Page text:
7UP plant goes down


Len Davidson led a sing-along in the cold of Saturday afternoon in the Italian Market while cans of 7UP sat wedged into the snow drifts of Carpenter Street.

“Hootin! Hootin! Hootin! Hootin!” he compelled a handful of curious history-loving Philadelphians to join him. “Nothing does it like 7UP, 7UP / Nothing does it like 7UP, 7UP.”

The small crowd gathered on the sidewalk across the street from 816 Carpenter St., a former 7UP bottling plant that is set to be razed and re-purposed into 25 townhouses. Before construction begins, Joel Spivak, an architect by trade and Philadelphia historian by passion, led a send-off to the former bottling location by inviting two historians to share some insight.

Davidson, a resident of the Art Museum area, has South Philly ties thanks to his father. He loves soda and there were many to consume in Philadelphia as a child, way more than there are now. Namely, Frank’s, a brand born of Jacob Frank, a Russian immigrant who made soda on the streets of Philadelphia and specialized in fresh-squeezed lemon soda, stood out.

“Frank’s Orange and Black Cherry Wishniak were all over the city,” Davidson recalled fondly.

And even some flavors made by your favorite soda bottler are extinct.

“Even for the sodas that were made when I was young like Frank’s, I’ve seen advertising signs for Frank’s that show they made flavors before I was born that were not available when I came of soda age,” he added.

Wishniak, a cordial made in Russia and Eastern Europe consisting of sugar, cherries and vodka, however, is a primarily Philadelphian treasure that, after a brief disappearance, is still canned by Honickman Group in Pennsauken, N.J. Workers package mostly PepsiCo products, but for local lovers of that iconic soda, one can still find it when looking hard enough.

7UP was created in St. Louis, Mo., by the Howdy Corp. Finding serious success with the Howdy Orange drink, the corporation’s founder, Charles Leiper Grigg, started fussing with lemons and limes and in 1929 believed he’d concocted the great “Uncola.” By ’36, the citrus soda had done so well that Grigg changed the name of the company to The Seven-Up Co. and after WWII, his magical tonic had become the third-most successfully selling soft drink in the world.

Part of what made his brainchild so successful was asking for marketing help from Disney.

“What set 7UP apart was that they hired Disney to do the Fresh Up Freddy character and that was irresistible when I was a kid,” Davidson explained. “Every company had a slogan, but few Philly sodas besides Frank’s were big enough to advertise on TV like the major brands did. The major national brands had more slogans and jingles.”

At nearby Esposito’s Meat Market, 1001 S. Ninth St., Spivak and Davidson have set up a collection of vintage soda bottles that will be on display through tomorrow.

Rich Wagner, a Pennsylvania Brewery historian, was interested in the site for its functioning as a beer brewery over a decade ago.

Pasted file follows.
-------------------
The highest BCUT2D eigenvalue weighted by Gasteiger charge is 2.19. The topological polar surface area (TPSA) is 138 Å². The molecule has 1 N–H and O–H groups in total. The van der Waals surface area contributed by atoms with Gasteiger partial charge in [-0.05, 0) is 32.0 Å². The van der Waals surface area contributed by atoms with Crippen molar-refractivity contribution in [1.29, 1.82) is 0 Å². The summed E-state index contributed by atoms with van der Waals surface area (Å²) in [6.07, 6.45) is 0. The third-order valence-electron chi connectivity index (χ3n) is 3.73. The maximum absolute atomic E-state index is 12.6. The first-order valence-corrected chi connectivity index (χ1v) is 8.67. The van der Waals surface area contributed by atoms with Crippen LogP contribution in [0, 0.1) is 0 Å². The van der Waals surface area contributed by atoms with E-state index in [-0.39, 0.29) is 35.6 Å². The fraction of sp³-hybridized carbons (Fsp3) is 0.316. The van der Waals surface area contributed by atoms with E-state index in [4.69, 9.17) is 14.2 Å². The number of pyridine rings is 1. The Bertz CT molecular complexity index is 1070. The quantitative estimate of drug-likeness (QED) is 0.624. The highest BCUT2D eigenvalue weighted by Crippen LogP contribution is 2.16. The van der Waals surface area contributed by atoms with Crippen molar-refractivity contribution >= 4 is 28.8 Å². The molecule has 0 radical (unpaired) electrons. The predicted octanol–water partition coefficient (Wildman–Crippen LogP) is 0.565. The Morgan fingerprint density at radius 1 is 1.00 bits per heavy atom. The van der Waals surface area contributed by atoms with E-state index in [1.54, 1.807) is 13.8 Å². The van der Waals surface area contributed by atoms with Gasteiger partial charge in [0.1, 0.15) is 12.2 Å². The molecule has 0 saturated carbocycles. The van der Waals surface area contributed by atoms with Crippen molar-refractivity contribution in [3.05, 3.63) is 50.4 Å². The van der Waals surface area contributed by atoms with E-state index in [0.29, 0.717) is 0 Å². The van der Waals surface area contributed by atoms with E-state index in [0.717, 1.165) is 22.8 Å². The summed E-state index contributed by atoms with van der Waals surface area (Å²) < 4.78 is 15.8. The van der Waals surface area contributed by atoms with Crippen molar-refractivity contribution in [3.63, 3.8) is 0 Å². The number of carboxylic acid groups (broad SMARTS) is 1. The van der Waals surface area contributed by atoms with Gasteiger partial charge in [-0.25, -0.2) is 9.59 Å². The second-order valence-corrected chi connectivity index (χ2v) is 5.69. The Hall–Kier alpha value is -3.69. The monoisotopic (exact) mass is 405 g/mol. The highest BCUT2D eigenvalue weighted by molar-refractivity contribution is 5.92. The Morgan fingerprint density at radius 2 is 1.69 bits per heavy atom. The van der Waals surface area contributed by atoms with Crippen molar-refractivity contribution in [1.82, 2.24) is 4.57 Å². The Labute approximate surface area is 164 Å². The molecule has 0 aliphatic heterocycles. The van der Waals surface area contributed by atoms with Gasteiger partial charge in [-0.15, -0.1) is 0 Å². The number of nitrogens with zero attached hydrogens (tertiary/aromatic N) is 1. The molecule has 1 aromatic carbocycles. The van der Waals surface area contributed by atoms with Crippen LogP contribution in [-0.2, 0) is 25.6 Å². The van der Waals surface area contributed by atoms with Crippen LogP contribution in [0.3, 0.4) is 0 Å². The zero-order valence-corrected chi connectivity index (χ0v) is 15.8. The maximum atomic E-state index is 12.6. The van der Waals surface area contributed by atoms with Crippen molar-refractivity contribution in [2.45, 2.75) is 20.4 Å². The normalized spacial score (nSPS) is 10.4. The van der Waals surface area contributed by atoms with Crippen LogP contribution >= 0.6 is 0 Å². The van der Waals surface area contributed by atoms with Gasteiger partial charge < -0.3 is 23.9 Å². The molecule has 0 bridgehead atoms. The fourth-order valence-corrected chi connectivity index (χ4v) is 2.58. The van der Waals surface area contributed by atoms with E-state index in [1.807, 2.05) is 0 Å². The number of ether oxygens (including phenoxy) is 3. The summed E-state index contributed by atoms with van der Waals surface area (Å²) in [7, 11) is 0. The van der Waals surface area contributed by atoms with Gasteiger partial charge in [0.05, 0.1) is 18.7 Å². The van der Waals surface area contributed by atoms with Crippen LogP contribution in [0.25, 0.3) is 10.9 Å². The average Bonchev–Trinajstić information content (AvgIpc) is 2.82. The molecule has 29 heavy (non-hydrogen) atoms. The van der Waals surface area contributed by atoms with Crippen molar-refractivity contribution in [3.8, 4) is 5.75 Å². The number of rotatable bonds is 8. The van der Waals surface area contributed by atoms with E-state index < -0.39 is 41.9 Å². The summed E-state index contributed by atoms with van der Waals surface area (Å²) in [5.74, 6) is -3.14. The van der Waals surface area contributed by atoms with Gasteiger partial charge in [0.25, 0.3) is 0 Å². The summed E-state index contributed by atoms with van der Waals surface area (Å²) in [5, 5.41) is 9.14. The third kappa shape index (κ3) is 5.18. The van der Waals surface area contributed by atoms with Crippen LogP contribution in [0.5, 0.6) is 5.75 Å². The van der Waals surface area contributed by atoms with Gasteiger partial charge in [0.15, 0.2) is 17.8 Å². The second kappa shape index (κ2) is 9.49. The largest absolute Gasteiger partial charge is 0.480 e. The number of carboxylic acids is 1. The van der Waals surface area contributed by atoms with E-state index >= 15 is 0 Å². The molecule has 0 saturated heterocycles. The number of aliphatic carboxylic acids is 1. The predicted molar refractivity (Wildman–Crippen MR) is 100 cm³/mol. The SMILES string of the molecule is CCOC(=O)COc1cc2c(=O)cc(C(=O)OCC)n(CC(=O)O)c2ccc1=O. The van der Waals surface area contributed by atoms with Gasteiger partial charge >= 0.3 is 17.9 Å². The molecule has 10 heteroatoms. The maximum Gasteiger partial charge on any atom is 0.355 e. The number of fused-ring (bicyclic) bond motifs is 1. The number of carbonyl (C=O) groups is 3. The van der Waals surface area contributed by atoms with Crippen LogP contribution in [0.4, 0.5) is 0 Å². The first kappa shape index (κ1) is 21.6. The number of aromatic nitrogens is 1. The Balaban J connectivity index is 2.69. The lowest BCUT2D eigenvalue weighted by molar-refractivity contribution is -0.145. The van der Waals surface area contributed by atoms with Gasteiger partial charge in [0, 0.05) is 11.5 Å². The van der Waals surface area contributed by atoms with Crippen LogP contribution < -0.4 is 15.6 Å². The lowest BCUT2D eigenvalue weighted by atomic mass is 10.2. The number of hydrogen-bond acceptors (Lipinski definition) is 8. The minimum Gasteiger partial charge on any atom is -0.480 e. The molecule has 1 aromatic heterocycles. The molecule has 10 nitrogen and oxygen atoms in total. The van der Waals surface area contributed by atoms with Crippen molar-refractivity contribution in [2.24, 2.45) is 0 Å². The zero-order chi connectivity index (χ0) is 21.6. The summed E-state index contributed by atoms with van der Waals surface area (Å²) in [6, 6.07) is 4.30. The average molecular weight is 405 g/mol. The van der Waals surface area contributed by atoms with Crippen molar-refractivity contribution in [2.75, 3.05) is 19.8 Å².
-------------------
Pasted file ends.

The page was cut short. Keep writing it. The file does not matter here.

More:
“For me, the historical significance of the 7UP site was the fact that there had been a small weiss beer brewery there in the 1880s for about seven years,” he reported. “There was no connection, other than after it ceased to be a brewery, it was probably used as a bottling facility. Whether or not that is why it became the 7UP bottling plant is uncertain.”

Bottling seems like a fun quirk of Philadelphia’s soda history at this point — so few sodas are currently bottled in glass bottles, let alone sometimes hand-etched or painted. But often, a bottling plant or factory was not permanently hooked to a brewery or a soda company.

Long-extinct bottling locales are sprinkled throughout Philadelphia, with a few notables special to South Philadelphia.

“You will see that Kensington and Northern Liberties had the vast majority of the city’s breweries,” Wagner divulged. “Brewerytown was a concentration of some of the largest brewers in the city. The Continental Brewing Co. (21st Street and Washington Avenue), which closed at the onset of prohibition, was probably the largest of the two major brewers in South Philadelphia. The other was the Welde and Thomas brewery at 13th and Fitzwater streets, which emerged from prohibition (1933) as the Trainer Plant No. 1, (plant No. 2 was in Northern Liberties).”

Developers US Construction are set to turn the dilapidated lots into 25 townhomes and call it Mildred Court. The project, designed by JKR Partners, will unite a handful of vacant industrial spaces that includes the 7UP plant. The plan was approved by the Zoning Board of Adjustment in August. In 2011, US Construction built a slew of houses across the street in the an empty lot that was once the home of Our Lady of Good Counsel Roman Catholic Church.

The devolution of bottling, with fewer niche and locally-made sodas alive due to the corporate power of companies like Pepsi and Coca-Cola, gets a nail in the coffin with this next step for Montrose and Carpenter Streets.

What about the fate of bottles altogether? Is that destined for extinction?

“There is plenty of bottled soda; the problem is just that the small soda maker can’t compete,” Davidson reassured, adding that South Philly’s where his love for soda (and the city) all started. “My dad grew up in South Philly, and it always seemed like the funkiest (in a good way) part of Philly to me. I think of South Philly as a living museum of Philadelphia roots and culture. It’s the part of Philly I like most.”

Contact Staff Writer Bill Chenevert at bchenevert@southphillyreview.com or ext. 117. Comment at southphillyreview.com/news/features.